58723Re: [Authentic_SCA] Neck facings or not
- Jun 16 4:04 PMOn 06/16/2011 10:47 AM, Catrijn vanden Westhende wrote:
> On Thursday, June 16, 2011, Ann Catelli<elvestoorder@...> wrote:Sometimes, the crafters of the Tapestry used odd color highlights for
>> The Bayeux Tapestry shows any number of people with external facings at their necklines.
>> Ann in CT
> That demonstrates something that looks like a facing, but doesn't tell
> us much about it's construction. It could equally well be applied
> more like appliqué, and not be integral to the finishing of the
effect (e.g., some of the horses have different legs done in different
colors, maybe to give the illusion of perspective?). I agree with
Catrijn that it would be a mistake to assume that the Tapestry reflects
everyday reality of the period in all respects. Her comment about the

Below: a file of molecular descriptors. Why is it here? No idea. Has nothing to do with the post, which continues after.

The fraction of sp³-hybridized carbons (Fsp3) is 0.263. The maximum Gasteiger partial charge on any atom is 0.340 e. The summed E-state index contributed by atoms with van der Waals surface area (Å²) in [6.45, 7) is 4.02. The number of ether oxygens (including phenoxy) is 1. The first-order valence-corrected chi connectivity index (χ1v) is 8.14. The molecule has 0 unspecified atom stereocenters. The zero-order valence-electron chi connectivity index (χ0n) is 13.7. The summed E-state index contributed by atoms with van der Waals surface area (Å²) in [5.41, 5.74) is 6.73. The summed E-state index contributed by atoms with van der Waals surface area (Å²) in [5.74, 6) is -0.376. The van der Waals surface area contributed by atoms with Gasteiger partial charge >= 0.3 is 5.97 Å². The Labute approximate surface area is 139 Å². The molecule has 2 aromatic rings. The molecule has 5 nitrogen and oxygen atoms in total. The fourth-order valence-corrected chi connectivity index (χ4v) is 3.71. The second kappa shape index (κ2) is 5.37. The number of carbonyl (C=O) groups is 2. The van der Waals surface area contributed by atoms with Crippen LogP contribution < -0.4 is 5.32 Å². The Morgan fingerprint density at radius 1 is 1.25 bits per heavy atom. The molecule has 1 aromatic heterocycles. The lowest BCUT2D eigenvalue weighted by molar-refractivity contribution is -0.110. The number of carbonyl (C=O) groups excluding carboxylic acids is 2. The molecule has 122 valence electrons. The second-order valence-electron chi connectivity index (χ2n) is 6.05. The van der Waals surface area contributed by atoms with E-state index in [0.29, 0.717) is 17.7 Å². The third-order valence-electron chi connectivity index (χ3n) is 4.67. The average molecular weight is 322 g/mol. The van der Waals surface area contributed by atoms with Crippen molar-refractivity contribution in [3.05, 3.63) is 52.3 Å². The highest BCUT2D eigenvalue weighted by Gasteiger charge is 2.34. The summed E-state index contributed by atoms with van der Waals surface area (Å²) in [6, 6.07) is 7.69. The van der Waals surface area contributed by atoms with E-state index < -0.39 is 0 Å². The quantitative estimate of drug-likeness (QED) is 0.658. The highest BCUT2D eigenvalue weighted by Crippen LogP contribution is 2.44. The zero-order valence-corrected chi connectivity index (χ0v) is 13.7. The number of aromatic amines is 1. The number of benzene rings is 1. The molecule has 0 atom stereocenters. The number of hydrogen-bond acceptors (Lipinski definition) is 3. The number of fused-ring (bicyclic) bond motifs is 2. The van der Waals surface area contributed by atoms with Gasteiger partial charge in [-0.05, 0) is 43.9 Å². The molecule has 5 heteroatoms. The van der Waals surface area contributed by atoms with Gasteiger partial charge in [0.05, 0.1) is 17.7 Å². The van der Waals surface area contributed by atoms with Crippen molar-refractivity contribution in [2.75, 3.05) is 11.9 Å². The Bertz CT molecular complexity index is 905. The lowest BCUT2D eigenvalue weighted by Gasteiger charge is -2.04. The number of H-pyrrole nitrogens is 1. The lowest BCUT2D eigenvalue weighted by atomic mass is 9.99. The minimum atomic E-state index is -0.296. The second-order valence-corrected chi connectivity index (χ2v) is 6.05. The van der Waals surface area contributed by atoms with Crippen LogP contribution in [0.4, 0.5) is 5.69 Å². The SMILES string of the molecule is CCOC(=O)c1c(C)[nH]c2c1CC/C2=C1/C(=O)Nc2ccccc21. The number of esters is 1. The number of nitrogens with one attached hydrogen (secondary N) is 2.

fact that we don't know *how* the type of contrasting-necklined tunics
shown in the Tapestry were made is a good point.
My perception is that the way we make facings (right sides
> together, sew, clip, turn) is a modern construction technique, aThanks, Catrijn, for enunciating my thought better than I could have done.
> method that's suited to sewing machines. I'd definitely be interested
> to see textile finds with facings, but I don't find visual art
> particularly informative on this question.
>That was I meant by facings when I responded to Suzanne's post.
> As an aside, I'm assuming that we're all talking about cut fabric
> facings that match the shape of what they're sewn to - facing edges
> with narrow wares (eg linen or silk tapes/ribbons) was common and is
> well documented.
"Beware how you take away hope from another human being."
--Oliver Wendell Holmes
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